The place is located in a nondescript strip mall on Broadway Avenue in Boise, in between an Avon shop and a new Middle Eastern restaurant. The decor is modern and the art of a local artist, Ben Wilson, covers the walls, which I always like to see. It was about 2:00 in the afternoon when we arrived, and the small, hip shop was pretty busy. The staff was sweet and helped us decipher the confusing menu and ordering process. We decided on three bison burgers and 5 different kinds of fries. The Idaho Fry Co. prides itself on promoting the fry to the head of the class, featuring it as the main dish and the burger as the side. I can't remember all the names of the types of potatoes we ordered, and they don't have a menu on their website, probably since their fry options change almost daily. We had some russets, blue potatoes, and a sweet purple Hawaiian potato fry. The fries are dished up in fancy paper cones, and the burgers on a minimal restaurant platter. They also offer almost 20 different dipping sauces, from black bean to molasses. I have to say, after trying them all, we agreed that the traditional fry sauce was our favorite. Our bill totalled around $40 - not really a cheap lunch for three.

I really wanted to love this place, as I wholeheartedly support local businesses, especially those using organic, local, and fresh ingredients. I can forgive the confusion of the servers (they were slow and messed up our orders), as they, too, are just learning the tricks of the trade. I have to say, however, that the food wasn't as wonderful as I'd hoped and the limited menu is bit gimmicky and not quite diverse enough to make you want to come back again. There are a lot of burger and fry joints in Boise, and I'm not sure their fancy take on the fry is enough to keep them in business, especially with their high prices in this difficult economic time. I do wish them the best and hope they keep experimenting and expanding their ideas. If you live in the Boise area, give them a try - your burger and fry palate may be more sophisticated than mine.

Wednesday, May 6, 2009

THRIFT + STYLE: The Hair Experiment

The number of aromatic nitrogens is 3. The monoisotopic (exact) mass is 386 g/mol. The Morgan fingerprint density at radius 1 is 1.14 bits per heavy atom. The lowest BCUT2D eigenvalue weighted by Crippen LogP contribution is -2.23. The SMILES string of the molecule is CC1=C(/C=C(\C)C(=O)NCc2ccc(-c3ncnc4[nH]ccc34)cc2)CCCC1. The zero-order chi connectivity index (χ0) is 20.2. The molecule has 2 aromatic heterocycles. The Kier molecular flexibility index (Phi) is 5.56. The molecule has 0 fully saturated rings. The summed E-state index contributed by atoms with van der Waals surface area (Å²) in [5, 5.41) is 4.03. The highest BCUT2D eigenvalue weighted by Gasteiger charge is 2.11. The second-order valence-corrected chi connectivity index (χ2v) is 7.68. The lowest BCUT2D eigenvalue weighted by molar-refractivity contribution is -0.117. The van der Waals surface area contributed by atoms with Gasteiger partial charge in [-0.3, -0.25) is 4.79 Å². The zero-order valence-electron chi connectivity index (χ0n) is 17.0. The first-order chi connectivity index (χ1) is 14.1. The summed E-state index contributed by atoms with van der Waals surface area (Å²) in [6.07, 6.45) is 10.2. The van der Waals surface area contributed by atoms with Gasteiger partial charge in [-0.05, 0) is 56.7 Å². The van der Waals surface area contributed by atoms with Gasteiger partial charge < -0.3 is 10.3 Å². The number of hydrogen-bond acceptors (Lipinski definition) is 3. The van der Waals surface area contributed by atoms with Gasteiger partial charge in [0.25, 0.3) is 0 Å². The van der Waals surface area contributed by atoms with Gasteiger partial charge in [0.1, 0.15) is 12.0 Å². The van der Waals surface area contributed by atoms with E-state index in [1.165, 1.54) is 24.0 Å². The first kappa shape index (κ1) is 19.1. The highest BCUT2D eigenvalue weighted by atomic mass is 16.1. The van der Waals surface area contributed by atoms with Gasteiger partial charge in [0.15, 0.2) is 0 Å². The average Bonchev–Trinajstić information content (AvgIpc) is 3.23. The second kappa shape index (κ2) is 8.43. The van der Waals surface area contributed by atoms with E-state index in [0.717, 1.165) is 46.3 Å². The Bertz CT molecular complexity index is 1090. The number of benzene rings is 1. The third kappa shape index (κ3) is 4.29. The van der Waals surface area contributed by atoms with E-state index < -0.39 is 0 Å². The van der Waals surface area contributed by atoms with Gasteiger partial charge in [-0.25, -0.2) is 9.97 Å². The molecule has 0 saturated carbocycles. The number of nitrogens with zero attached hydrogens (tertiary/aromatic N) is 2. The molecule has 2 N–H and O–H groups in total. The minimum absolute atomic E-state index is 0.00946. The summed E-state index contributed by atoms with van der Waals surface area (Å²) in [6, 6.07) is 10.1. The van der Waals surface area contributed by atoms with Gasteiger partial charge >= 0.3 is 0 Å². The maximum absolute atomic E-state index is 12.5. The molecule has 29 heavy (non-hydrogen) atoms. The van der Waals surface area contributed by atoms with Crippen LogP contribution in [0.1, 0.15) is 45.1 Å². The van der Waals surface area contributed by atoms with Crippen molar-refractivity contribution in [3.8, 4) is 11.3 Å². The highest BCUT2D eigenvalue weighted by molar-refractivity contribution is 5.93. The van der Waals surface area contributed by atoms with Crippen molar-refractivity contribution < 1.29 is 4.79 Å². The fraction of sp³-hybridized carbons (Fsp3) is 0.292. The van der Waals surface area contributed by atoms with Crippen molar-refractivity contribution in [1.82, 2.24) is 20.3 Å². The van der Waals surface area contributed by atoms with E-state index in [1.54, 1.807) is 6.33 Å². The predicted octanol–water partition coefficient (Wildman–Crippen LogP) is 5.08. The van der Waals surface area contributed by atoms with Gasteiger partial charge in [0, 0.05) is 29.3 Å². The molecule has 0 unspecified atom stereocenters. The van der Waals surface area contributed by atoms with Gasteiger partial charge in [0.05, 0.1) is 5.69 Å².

So, I've always had problems with a dry scalp and, consequently, dry hair. Over the years, I've gotten more gray hair, continually colored or highlighted it, and have watched it change from thick and curly to course and wiry from pregnancy to pregnancy. Like most ladies, I've experimented with a variety of shampoos and conditioning treatments, from cheap drugstore brands to expensive ones from salons. They all work for a bit, but always seem to have some unlikeable side effect like making my hair feel sticky or oily or stripping my expensive highlight job. About nine months ago, in a postpartum dry scalp funk, I started to do some more online research about natural remedies and came across a magical recipe starring these two simple household ingredients:

Oh wonder of wonders! Two things that we have always had in our pantry have changed my world. I first read about this solution here and immediately gave it a shot, altering the amounts for my short hair. I use two reusable plastic breastmilk bottles that came with my pump that I never used to mix 1 tablespoon baking soda with 4 oz of water. I pour it over my hair in the shower once or twice a week (there has been lots of research done about only washing your a few times a week), paying careful attention to rubbing it into my scalp. I leave it on for a few minutes, rinse, and create another mixture with 1 tablespoon apple cider vinegar mixed with 4 oz of water, pour that on my head, and rinse. I was reluctant to believe that my head wouldn't smell like Easter eggs once I got out of the shower but Evany was right. It really does smell like I've been swimming in a mountain lake. And my hair feels noticeably soft and clean and shiny. I was admittedly sceptical of this at first (can it really be that easy? or cheap?), but I've been doing this since August and love the results. Give it a shot and let me know what you think.

Monday, May 4, 2009

STAYCATION pt. 3: Cleo's Ferry Museum + Nature Trail